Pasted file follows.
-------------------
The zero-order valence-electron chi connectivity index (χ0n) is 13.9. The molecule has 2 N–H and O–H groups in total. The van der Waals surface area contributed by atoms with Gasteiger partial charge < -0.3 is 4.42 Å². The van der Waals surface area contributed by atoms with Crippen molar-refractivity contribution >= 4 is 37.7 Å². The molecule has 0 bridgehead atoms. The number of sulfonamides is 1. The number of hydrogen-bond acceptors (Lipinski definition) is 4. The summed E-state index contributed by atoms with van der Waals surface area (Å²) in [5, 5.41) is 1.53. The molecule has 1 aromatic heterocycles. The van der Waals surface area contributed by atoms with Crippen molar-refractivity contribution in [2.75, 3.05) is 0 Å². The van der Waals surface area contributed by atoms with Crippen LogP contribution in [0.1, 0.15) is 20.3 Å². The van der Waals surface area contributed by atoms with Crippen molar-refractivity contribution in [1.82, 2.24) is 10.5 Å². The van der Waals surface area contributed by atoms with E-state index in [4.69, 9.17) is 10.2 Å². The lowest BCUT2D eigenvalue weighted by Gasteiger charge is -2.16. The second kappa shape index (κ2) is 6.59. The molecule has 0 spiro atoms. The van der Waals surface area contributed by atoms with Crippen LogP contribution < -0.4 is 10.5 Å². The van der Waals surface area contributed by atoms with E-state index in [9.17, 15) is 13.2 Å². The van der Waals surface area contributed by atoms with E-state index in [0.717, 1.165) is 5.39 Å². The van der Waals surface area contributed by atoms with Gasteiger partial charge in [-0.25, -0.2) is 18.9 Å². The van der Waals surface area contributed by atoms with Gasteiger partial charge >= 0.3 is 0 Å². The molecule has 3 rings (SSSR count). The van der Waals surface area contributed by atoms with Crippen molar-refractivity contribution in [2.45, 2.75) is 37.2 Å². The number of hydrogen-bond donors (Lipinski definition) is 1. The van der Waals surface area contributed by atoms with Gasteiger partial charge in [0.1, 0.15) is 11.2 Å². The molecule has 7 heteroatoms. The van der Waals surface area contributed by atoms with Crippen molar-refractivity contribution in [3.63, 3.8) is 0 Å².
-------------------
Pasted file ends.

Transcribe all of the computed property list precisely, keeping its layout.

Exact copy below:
The zero-order valence-electron chi connectivity index (χ0n) is 13.9. The molecule has 2 N–H and O–H groups in total. The van der Waals surface area contributed by atoms with Gasteiger partial charge < -0.3 is 4.42 Å². The van der Waals surface area contributed by atoms with Crippen molar-refractivity contribution >= 4 is 37.7 Å². The molecule has 0 bridgehead atoms. The number of sulfonamides is 1. The number of hydrogen-bond acceptors (Lipinski definition) is 4. The summed E-state index contributed by atoms with van der Waals surface area (Å²) in [5, 5.41) is 1.53. The molecule has 1 aromatic heterocycles. The van der Waals surface area contributed by atoms with Crippen molar-refractivity contribution in [2.75, 3.05) is 0 Å². The van der Waals surface area contributed by atoms with Crippen LogP contribution in [0.1, 0.15) is 20.3 Å². The van der Waals surface area contributed by atoms with Crippen molar-refractivity contribution in [1.82, 2.24) is 10.5 Å². The van der Waals surface area contributed by atoms with E-state index in [4.69, 9.17) is 10.2 Å². The lowest BCUT2D eigenvalue weighted by Gasteiger charge is -2.16. The second kappa shape index (κ2) is 6.59. The molecule has 0 spiro atoms. The van der Waals surface area contributed by atoms with Crippen LogP contribution < -0.4 is 10.5 Å². The van der Waals surface area contributed by atoms with E-state index in [9.17, 15) is 13.2 Å². The van der Waals surface area contributed by atoms with E-state index in [0.717, 1.165) is 5.39 Å². The van der Waals surface area contributed by atoms with Gasteiger partial charge in [-0.25, -0.2) is 18.9 Å². The van der Waals surface area contributed by atoms with Gasteiger partial charge >= 0.3 is 0 Å². The molecule has 3 rings (SSSR count). The van der Waals surface area contributed by atoms with Crippen molar-refractivity contribution in [2.45, 2.75) is 37.2 Å². The number of hydrogen-bond donors (Lipinski definition) is 1. The van der Waals surface area contributed by atoms with Gasteiger partial charge in [0.1, 0.15) is 11.2 Å². The molecule has 7 heteroatoms. The van der Waals surface area contributed by atoms with Crippen molar-refractivity contribution in [3.63, 3.8) is 0 Å².